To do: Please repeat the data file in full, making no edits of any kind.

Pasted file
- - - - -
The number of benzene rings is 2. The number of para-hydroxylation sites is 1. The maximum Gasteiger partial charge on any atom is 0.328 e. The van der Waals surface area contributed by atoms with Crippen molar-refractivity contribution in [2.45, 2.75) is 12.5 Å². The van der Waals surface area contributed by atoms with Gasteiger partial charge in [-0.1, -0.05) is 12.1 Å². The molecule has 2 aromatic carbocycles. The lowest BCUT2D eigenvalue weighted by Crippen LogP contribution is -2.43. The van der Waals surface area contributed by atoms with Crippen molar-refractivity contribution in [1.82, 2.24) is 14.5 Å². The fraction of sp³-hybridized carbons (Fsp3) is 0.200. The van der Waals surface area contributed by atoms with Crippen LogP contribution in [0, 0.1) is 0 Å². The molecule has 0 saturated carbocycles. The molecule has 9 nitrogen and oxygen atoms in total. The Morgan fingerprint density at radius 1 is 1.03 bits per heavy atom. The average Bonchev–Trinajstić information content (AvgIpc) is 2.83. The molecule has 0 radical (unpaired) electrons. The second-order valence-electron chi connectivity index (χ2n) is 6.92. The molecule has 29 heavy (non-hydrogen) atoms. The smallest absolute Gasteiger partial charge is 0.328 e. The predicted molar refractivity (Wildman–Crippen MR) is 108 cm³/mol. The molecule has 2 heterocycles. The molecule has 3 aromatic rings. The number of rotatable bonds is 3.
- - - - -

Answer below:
The number of benzene rings is 2. The number of para-hydroxylation sites is 1. The maximum Gasteiger partial charge on any atom is 0.328 e. The van der Waals surface area contributed by atoms with Crippen molar-refractivity contribution in [2.45, 2.75) is 12.5 Å². The van der Waals surface area contributed by atoms with Gasteiger partial charge in [-0.1, -0.05) is 12.1 Å². The molecule has 2 aromatic carbocycles. The lowest BCUT2D eigenvalue weighted by Crippen LogP contribution is -2.43. The van der Waals surface area contributed by atoms with Crippen molar-refractivity contribution in [1.82, 2.24) is 14.5 Å². The fraction of sp³-hybridized carbons (Fsp3) is 0.200. The van der Waals surface area contributed by atoms with Crippen LogP contribution in [0, 0.1) is 0 Å². The molecule has 0 saturated carbocycles. The molecule has 9 nitrogen and oxygen atoms in total. The Morgan fingerprint density at radius 1 is 1.03 bits per heavy atom. The average Bonchev–Trinajstić information content (AvgIpc) is 2.83. The molecule has 0 radical (unpaired) electrons. The second-order valence-electron chi connectivity index (χ2n) is 6.92. The molecule has 29 heavy (non-hydrogen) atoms. The smallest absolute Gasteiger partial charge is 0.328 e. The predicted molar refractivity (Wildman–Crippen MR) is 108 cm³/mol. The molecule has 2 heterocycles. The molecule has 3 aromatic rings. The number of rotatable bonds is 3.